Dhoni Can Prosper in Twenty20
The fast-paced slogathon which is Twenty20 cricket seems ideally suited to the dashing style of India's pin-up boy and captain-for-the-tournament Mahendra Singh Dhoni.
But the reality was somewhat different in the one Twenty20 international he has played - against South Africa in Johannesburg.
He was out for an ignominious duck with Charl Langeveldt bowling him after just two balls.
India are yet to embrace the phenomenon of Twenty20 cricket - despite winning that international match - and specifically requested not to play any on their recent tour of England.
And, despite their recent struggles in the one-day format, the Indians are confident they can be competitive in South Africa.
"There are no favourites in Twenty20 as the team which plays better on that particular day will win," said India team manager Lalchand Rajput.
"We have match winners like Dhoni, Virender Sehwag, Yuvraj Singh and Dinesh Kaarthick in the team.
"They are players who can win matches through their batting alone on their day."
Dhoni has played five other Twenty20 games, with a high score of 73 not out and an average of 41.00, which compares favourably with his one-day international figure of 46.97.
The 26-year-old scored a magnificent 148 in just his fifth one-day international for India - against arch-rivals Pakistan in Vishakapatnam - and he continued to impress with an unbeaten innings of 183 against Sri Lanka, passing Adam Gilchrist's previous highest total scored by a wicketkeeper.
He made his first-class debut in the 1999/2000 season, but it took him nearly five years to establish himself as a major force in domestic cricket.
He scored a quickfire hundred to propel East Zone to the Deodhar Trophy in 2004 and followed it up with a brilliant 60 to lead his side to the Duleep Trophy.
This earned him selection for the India A team and he rewarded them with two blistering hundreds against Pakistan A to put himself firmly into the driving seat for full international honours.
These came in December 2004 when he made his one-day international debut against Bangladesh - but was run out for a duck after facing just a single ball.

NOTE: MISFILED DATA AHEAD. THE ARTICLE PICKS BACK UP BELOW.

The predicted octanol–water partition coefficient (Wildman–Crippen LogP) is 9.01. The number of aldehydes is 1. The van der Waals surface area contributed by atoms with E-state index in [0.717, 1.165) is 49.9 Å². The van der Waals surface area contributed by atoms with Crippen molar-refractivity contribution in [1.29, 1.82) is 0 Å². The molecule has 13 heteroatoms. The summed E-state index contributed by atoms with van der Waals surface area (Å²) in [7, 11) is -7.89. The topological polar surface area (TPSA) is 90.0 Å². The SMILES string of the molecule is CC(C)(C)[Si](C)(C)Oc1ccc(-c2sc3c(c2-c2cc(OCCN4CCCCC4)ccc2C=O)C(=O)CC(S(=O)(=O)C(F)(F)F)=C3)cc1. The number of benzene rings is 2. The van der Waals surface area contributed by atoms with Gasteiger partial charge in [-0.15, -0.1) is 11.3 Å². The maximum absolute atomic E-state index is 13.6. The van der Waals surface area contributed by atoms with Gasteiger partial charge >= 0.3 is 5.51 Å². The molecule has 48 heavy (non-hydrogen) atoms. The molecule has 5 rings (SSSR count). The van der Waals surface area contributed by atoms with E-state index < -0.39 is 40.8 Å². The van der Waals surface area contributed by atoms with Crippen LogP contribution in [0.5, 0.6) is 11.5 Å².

He had to wait until a year later before making his Test debut - against Sri Lanka in a rain-affected match in Chennai.
He impressed with 30 off 54 balls and has commanded a regular place in the side ever since.
The youngster was handed the vice-captaincy of the India team for the tour of Ireland and England in 2007, despite increasing question marks over his ability with the gloves.
His batting also suffered a decline, but he stayed positive and made 76 off just 84 balls - with seven fours and two sixes - in a warm-up match against the England Lions just before the start of the first Test and then battled hard to save the game at Lord's.
Whether playing one-day games or longer matches, Dhoni's batting tactics rarely seem to change.
Although he has shown himself capable of playing a composed innings when the situation demands it - in making an unbeaten 76 off 159 balls in 203 minutes in that first Test, given free rein he always opts to search for the boundaries and score quickly.
A fast runner between the wickets and agile behind the stumps, Dhoni could be a major asset to the India side in the inaugural ICC World Twenty20, none more so than in the enthusiastic way he is likely to captain the side.
"Dhoni has been a part of the Indian team for some time now and he has gained in experience," said Rajput.
"He has also learnt a lot by playing under Rahul Dravid and alongside senior players like Sachin Tendulkar and Sourav Ganguly."
The introduction of Dhoni to the India team brought a renewed freshness and he was immediately a hit with the large crowds which follow Indian cricket like a religion.
His shoulder-length hair and bright smile, combined with his flair on the field, brought him instant admiration and a plethora of sponsorship contracts.His face looks out from billboards all over the country and he is second only to Sachin Tendulkar in popularity.
A candid speaker with an excellent grasp of the English language, he is also a PR dream, providing an all-round marketable package.
If Dhoni can help India win their first international one-day tournament since they shared the Champions Trophy with Sri Lanka in 2002, he could yet see his star rise even further.